The marketing stunt can be a valuable tool for any company. Last week, Microsoft employees released a ridiculous “Sexy And I Know It” parody featuring the Surface tablet, and despite the horrible lyrics and dancing, it actually made the Surface look sort of cool.
But Microsoft — and even the Surface — already has a defined image. No matter how the video turned out, Microsoft would still be Microsoft.
A startup has more to potentially gain from a successful marketing stunt than any other kind of company. Without defined brand images in the minds of consumers, some clever PR can easily turn a fledgling startup into a superstar brand in a matter of weeks.
GoldieBlox created a viral video about getting young girls into technology. It got 3 million views in two days and caused a lawsuit.
GoldieBlox CEO Debbie Sterling is a Stanford-educated engineer who produced the popular video to the hit Beastie Boys song 'Girls.'
The lyrics spoke to an issue about too few women being interested in technology from a young age. Here are some of the versus:
Girls to build the spaceship,
Girls to code the new app,
Girls to grow up knowing they can engineer that.
That's all we really need is Girls.
To bring us up to speed it's Girls.
Our opportunity is Girls.
Don't underestimate Girls.
The video was watched more than 8 million times. All the attention attracted a lawsuit between the Beastie Boys and GoldieBlox over rights to the music. It kept GoldieBlox, an interactive game company few people had heard of, in headlines for weeks.
Here's the video.
Tinder visited sororities and their partnering fraternities on campus and devised a master plan to get tons of signups.
Tinder cofounder Whitney Wolfe ventured to college campuses with a clever plan to onboard thousands of users. According to Bloomberg Businessweek's Nick Summers, Wolfe scheduled meetings with sororities and then their corresponding fraternities on campus. Sororities typically have a favourite fraternity or two on campus that they plan social events with frequently, so Wolfe made sure to hit both chapters back to back.
'We sent her all over the country,' Munoz told me this week. 'Her pitch was pretty genius. She would go to chapters of her sorority, do her presentation, and have all the girls at the meetings install the app. Then she'd go to the corresponding brother fraternity -- they'd open the app and see all these cute girls they knew.' Tinder had fewer than 5,000 users before Wolfe made her trip, Munoz says; when she returned, there were some 15,000. 'At that point, I thought the avalanche had started,' Munoz says.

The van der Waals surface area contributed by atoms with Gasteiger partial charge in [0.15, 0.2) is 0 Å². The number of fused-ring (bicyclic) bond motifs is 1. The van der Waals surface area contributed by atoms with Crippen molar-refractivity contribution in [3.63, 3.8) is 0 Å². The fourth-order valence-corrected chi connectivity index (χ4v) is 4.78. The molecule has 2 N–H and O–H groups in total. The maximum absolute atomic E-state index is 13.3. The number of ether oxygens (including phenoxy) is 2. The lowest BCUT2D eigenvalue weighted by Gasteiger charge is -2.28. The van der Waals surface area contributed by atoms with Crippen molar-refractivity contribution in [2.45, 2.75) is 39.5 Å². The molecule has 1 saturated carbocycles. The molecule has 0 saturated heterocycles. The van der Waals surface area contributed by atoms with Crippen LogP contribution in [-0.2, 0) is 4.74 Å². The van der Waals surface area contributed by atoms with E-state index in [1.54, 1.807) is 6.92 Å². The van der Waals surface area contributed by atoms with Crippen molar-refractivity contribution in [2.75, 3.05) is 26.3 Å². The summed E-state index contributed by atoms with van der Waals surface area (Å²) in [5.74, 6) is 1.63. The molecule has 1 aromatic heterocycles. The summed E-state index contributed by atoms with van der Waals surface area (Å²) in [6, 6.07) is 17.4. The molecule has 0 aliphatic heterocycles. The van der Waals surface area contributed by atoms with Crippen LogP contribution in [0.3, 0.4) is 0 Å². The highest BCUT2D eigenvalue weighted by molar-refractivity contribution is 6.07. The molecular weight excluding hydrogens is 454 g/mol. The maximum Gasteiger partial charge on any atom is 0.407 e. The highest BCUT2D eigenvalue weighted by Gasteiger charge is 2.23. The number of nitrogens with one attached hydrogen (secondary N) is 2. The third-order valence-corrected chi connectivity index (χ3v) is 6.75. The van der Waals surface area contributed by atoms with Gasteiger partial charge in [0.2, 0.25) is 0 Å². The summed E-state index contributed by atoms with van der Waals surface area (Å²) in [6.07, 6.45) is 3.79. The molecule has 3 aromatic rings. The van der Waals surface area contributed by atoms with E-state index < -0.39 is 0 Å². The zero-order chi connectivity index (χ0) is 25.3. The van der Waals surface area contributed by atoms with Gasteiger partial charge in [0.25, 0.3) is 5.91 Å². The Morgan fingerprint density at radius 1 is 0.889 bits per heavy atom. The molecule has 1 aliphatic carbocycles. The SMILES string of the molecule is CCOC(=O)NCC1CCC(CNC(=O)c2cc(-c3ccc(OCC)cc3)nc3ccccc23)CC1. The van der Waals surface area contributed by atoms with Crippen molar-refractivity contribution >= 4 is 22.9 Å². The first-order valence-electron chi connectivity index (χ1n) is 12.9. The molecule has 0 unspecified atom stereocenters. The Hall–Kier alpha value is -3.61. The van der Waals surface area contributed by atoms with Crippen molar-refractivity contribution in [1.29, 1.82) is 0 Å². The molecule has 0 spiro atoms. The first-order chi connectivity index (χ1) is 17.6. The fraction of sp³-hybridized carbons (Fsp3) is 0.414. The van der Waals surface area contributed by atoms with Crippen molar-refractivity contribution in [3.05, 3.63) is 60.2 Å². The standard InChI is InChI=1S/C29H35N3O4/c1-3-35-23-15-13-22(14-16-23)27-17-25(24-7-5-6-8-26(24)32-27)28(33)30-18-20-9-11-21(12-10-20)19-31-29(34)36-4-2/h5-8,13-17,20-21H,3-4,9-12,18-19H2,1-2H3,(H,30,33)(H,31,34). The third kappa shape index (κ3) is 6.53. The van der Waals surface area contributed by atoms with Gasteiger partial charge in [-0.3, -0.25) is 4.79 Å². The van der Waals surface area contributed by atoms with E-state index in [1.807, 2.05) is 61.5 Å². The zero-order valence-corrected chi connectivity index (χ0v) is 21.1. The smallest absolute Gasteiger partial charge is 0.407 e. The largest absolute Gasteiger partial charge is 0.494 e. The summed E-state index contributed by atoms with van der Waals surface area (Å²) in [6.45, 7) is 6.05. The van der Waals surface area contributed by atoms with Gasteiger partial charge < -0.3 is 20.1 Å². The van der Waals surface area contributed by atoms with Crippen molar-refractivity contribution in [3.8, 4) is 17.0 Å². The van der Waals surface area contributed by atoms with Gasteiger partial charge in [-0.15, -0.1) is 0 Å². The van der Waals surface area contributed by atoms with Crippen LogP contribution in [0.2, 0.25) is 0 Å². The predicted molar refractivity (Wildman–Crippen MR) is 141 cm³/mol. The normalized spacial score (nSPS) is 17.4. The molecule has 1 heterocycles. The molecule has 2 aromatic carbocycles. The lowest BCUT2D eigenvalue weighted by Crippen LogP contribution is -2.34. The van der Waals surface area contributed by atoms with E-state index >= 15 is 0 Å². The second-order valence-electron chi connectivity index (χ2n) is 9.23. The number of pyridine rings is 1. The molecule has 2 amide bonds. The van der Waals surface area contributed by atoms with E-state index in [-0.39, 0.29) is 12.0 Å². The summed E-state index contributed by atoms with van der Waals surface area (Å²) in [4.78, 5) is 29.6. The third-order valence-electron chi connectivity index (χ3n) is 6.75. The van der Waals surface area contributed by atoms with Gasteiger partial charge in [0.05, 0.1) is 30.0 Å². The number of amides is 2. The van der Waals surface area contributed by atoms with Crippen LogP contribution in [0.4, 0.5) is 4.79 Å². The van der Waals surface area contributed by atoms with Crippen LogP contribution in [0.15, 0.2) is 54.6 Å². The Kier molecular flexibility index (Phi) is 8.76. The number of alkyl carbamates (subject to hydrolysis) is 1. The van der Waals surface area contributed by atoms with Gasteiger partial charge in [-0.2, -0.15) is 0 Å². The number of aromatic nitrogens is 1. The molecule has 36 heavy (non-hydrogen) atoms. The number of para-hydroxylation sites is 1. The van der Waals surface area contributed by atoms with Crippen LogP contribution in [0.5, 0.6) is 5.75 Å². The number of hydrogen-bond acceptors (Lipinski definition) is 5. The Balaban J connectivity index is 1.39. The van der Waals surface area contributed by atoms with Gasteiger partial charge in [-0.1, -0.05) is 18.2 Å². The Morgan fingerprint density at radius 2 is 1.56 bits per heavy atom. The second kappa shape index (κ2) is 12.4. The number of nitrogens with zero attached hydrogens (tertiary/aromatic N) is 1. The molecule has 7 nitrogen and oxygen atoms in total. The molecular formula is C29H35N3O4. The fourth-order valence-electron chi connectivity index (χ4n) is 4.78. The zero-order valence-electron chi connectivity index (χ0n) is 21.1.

Mailbox was one of the first apps to stir up demand by creating a wait list that grew to more than 260,000 people.
Mailbox, an email app that sold to Dropbox for ~ $US100 million 37 days after launch, built hype for the product by creating a virtual wait list.
The demand grew to more than 260,000 pre-launch signups by first creating an intriguing teaser video that promised to help people reach a desirable inbox 0.
Then, blogs like TechCrunch went wild. That's when Mailbox announced a brilliant 'reservation' scheme to keep the hype going and waited an unnecessarily long time to launch. Here's the video that was used to hype up the app.
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Fixed, an app that fights parking tickets for you, employs 'ticket heroes' who leave Fixed's fee-evading solution on tickets on cars' windshields.
Fixed is an app that helps fight unfair parking tickets for citizens of San Francisco. It has a bunch of volunteers called 'ticket heroes' trek across the city in search of cars that have been fined. The ticket hero will then leave a Fixed-branded report card on top of the ticket, so when the driver comes back to his or her vehicle, it's clear what service they can use to avoid paying the fine.
Another smart marketing scheme Fixed employs: It uses the Mailbox-famous waitlist for cities where Fixed hasn't already launched. If you want to jump to the top of the waitlist, Fixed will let you. You just have to share the app with all of your Facebook friends first.
Airtime succeeded in getting a lot of early press with a celebrity-filled launch event. It's just too bad the technology failed on stage.